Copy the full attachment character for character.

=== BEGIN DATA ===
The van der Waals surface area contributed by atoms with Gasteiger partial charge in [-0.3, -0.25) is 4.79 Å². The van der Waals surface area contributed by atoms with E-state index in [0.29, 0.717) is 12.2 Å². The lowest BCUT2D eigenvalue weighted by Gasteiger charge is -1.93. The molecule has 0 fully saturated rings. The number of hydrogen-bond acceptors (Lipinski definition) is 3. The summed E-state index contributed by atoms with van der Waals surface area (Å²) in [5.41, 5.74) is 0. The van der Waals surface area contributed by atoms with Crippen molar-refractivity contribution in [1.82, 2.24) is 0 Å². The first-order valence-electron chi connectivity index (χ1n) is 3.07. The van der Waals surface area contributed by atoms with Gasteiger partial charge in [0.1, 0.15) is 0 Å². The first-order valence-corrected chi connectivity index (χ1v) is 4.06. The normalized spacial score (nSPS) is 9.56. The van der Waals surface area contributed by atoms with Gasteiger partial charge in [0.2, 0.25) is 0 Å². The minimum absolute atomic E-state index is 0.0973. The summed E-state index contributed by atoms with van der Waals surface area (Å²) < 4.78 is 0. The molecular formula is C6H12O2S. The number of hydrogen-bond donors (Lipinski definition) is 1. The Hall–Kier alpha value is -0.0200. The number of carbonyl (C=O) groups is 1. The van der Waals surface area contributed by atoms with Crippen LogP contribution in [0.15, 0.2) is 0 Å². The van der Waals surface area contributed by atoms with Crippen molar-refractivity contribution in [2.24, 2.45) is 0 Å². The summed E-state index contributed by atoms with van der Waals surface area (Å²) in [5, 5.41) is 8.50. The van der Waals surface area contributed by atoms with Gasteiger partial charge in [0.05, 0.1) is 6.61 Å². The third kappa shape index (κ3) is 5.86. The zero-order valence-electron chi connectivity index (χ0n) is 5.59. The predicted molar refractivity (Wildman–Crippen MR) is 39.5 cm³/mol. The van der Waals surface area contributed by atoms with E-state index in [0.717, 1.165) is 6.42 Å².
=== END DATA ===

The van der Waals surface area contributed by atoms with Gasteiger partial charge in [-0.3, -0.25) is 4.79 Å². The van der Waals surface area contributed by atoms with E-state index in [0.29, 0.717) is 12.2 Å². The lowest BCUT2D eigenvalue weighted by Gasteiger charge is -1.93. The molecule has 0 fully saturated rings. The number of hydrogen-bond acceptors (Lipinski definition) is 3. The summed E-state index contributed by atoms with van der Waals surface area (Å²) in [5.41, 5.74) is 0. The van der Waals surface area contributed by atoms with Crippen molar-refractivity contribution in [1.82, 2.24) is 0 Å². The first-order valence-electron chi connectivity index (χ1n) is 3.07. The van der Waals surface area contributed by atoms with Gasteiger partial charge in [0.1, 0.15) is 0 Å². The first-order valence-corrected chi connectivity index (χ1v) is 4.06. The normalized spacial score (nSPS) is 9.56. The van der Waals surface area contributed by atoms with Gasteiger partial charge in [0.2, 0.25) is 0 Å². The minimum absolute atomic E-state index is 0.0973. The summed E-state index contributed by atoms with van der Waals surface area (Å²) < 4.78 is 0. The molecular formula is C6H12O2S. The number of hydrogen-bond donors (Lipinski definition) is 1. The Hall–Kier alpha value is -0.0200. The number of carbonyl (C=O) groups is 1. The van der Waals surface area contributed by atoms with Crippen LogP contribution in [0.15, 0.2) is 0 Å². The van der Waals surface area contributed by atoms with Crippen molar-refractivity contribution in [2.24, 2.45) is 0 Å². The summed E-state index contributed by atoms with van der Waals surface area (Å²) in [5, 5.41) is 8.50. The van der Waals surface area contributed by atoms with Gasteiger partial charge in [0.05, 0.1) is 6.61 Å². The third kappa shape index (κ3) is 5.86. The zero-order valence-electron chi connectivity index (χ0n) is 5.59. The predicted molar refractivity (Wildman–Crippen MR) is 39.5 cm³/mol. The van der Waals surface area contributed by atoms with E-state index in [0.717, 1.165) is 6.42 Å².